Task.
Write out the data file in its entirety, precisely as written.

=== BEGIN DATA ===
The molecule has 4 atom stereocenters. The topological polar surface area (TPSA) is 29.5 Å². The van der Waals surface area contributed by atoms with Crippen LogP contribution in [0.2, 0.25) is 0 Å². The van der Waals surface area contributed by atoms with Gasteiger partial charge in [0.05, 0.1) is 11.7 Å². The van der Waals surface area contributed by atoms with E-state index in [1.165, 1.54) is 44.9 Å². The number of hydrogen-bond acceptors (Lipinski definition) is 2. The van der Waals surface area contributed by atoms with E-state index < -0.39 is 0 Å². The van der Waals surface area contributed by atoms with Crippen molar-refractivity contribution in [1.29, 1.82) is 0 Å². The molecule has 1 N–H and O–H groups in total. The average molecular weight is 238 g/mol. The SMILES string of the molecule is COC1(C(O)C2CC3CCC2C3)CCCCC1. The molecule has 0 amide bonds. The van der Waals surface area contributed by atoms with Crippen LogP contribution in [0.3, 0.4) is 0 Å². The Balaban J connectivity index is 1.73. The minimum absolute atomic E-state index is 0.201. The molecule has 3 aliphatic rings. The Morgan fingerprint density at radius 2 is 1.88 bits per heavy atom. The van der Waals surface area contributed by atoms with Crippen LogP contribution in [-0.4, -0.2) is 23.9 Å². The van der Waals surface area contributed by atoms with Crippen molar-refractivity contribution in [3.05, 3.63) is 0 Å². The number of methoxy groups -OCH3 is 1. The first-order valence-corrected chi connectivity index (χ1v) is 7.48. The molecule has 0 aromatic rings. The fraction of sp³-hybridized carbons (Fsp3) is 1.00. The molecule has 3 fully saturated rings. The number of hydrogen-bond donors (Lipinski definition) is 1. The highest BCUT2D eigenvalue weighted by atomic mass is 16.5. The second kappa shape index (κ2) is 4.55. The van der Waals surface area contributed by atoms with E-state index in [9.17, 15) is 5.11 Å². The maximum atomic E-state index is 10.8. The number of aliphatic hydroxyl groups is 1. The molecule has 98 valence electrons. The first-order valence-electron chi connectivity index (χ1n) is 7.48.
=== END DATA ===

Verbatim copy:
The molecule has 4 atom stereocenters. The topological polar surface area (TPSA) is 29.5 Å². The van der Waals surface area contributed by atoms with Crippen LogP contribution in [0.2, 0.25) is 0 Å². The van der Waals surface area contributed by atoms with Gasteiger partial charge in [0.05, 0.1) is 11.7 Å². The van der Waals surface area contributed by atoms with E-state index in [1.165, 1.54) is 44.9 Å². The number of hydrogen-bond acceptors (Lipinski definition) is 2. The van der Waals surface area contributed by atoms with E-state index < -0.39 is 0 Å². The van der Waals surface area contributed by atoms with Crippen molar-refractivity contribution in [1.29, 1.82) is 0 Å². The molecule has 1 N–H and O–H groups in total. The average molecular weight is 238 g/mol. The SMILES string of the molecule is COC1(C(O)C2CC3CCC2C3)CCCCC1. The molecule has 0 amide bonds. The van der Waals surface area contributed by atoms with Crippen LogP contribution in [0.3, 0.4) is 0 Å². The Balaban J connectivity index is 1.73. The minimum absolute atomic E-state index is 0.201. The molecule has 3 aliphatic rings. The Morgan fingerprint density at radius 2 is 1.88 bits per heavy atom. The van der Waals surface area contributed by atoms with Crippen LogP contribution in [-0.4, -0.2) is 23.9 Å². The van der Waals surface area contributed by atoms with Crippen molar-refractivity contribution in [3.05, 3.63) is 0 Å². The number of methoxy groups -OCH3 is 1. The first-order valence-corrected chi connectivity index (χ1v) is 7.48. The molecule has 0 aromatic rings. The fraction of sp³-hybridized carbons (Fsp3) is 1.00. The molecule has 3 fully saturated rings. The number of hydrogen-bond donors (Lipinski definition) is 1. The highest BCUT2D eigenvalue weighted by atomic mass is 16.5. The second kappa shape index (κ2) is 4.55. The van der Waals surface area contributed by atoms with E-state index in [9.17, 15) is 5.11 Å². The maximum atomic E-state index is 10.8. The number of aliphatic hydroxyl groups is 1. The molecule has 98 valence electrons. The first-order valence-electron chi connectivity index (χ1n) is 7.48.